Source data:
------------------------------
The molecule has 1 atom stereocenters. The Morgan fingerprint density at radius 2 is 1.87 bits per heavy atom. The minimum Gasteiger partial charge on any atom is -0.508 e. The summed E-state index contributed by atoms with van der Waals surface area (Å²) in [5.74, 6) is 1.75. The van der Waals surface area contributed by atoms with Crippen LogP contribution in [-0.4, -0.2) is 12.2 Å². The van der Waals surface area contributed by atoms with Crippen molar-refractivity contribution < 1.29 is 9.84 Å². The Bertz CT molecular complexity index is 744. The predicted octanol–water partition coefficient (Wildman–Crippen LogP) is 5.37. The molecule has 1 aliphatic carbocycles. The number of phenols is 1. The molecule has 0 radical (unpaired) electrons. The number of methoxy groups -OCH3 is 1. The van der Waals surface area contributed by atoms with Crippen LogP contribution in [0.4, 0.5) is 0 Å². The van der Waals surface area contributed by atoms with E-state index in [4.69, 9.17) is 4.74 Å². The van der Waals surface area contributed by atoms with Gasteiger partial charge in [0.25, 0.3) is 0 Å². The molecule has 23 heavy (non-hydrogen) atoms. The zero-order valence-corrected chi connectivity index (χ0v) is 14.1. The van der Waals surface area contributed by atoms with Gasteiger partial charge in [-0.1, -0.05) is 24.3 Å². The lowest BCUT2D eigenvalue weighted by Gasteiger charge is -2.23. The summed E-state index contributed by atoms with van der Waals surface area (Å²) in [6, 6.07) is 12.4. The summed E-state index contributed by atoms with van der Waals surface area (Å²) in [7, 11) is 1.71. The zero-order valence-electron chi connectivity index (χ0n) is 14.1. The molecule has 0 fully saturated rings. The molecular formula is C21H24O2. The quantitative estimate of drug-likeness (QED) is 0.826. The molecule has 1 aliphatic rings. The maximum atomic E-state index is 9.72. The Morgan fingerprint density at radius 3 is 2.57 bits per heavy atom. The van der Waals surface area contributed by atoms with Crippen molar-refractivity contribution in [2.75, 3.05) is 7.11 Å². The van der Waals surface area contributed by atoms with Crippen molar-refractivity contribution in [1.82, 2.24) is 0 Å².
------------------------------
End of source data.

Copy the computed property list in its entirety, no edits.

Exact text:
The molecule has 1 atom stereocenters. The Morgan fingerprint density at radius 2 is 1.87 bits per heavy atom. The minimum Gasteiger partial charge on any atom is -0.508 e. The summed E-state index contributed by atoms with van der Waals surface area (Å²) in [5.74, 6) is 1.75. The van der Waals surface area contributed by atoms with Crippen LogP contribution in [-0.4, -0.2) is 12.2 Å². The van der Waals surface area contributed by atoms with Crippen molar-refractivity contribution < 1.29 is 9.84 Å². The Bertz CT molecular complexity index is 744. The predicted octanol–water partition coefficient (Wildman–Crippen LogP) is 5.37. The molecule has 1 aliphatic carbocycles. The number of phenols is 1. The molecule has 0 radical (unpaired) electrons. The number of methoxy groups -OCH3 is 1. The van der Waals surface area contributed by atoms with Crippen LogP contribution in [0.4, 0.5) is 0 Å². The van der Waals surface area contributed by atoms with E-state index in [4.69, 9.17) is 4.74 Å². The van der Waals surface area contributed by atoms with Gasteiger partial charge in [0.25, 0.3) is 0 Å². The molecule has 23 heavy (non-hydrogen) atoms. The zero-order valence-corrected chi connectivity index (χ0v) is 14.1. The van der Waals surface area contributed by atoms with Gasteiger partial charge in [-0.1, -0.05) is 24.3 Å². The lowest BCUT2D eigenvalue weighted by Gasteiger charge is -2.23. The summed E-state index contributed by atoms with van der Waals surface area (Å²) in [6, 6.07) is 12.4. The summed E-state index contributed by atoms with van der Waals surface area (Å²) in [7, 11) is 1.71. The zero-order valence-electron chi connectivity index (χ0n) is 14.1. The molecule has 0 fully saturated rings. The molecular formula is C21H24O2. The quantitative estimate of drug-likeness (QED) is 0.826. The molecule has 1 aliphatic rings. The maximum atomic E-state index is 9.72. The Morgan fingerprint density at radius 3 is 2.57 bits per heavy atom. The van der Waals surface area contributed by atoms with Crippen molar-refractivity contribution in [2.75, 3.05) is 7.11 Å². The van der Waals surface area contributed by atoms with Crippen molar-refractivity contribution in [1.82, 2.24) is 0 Å².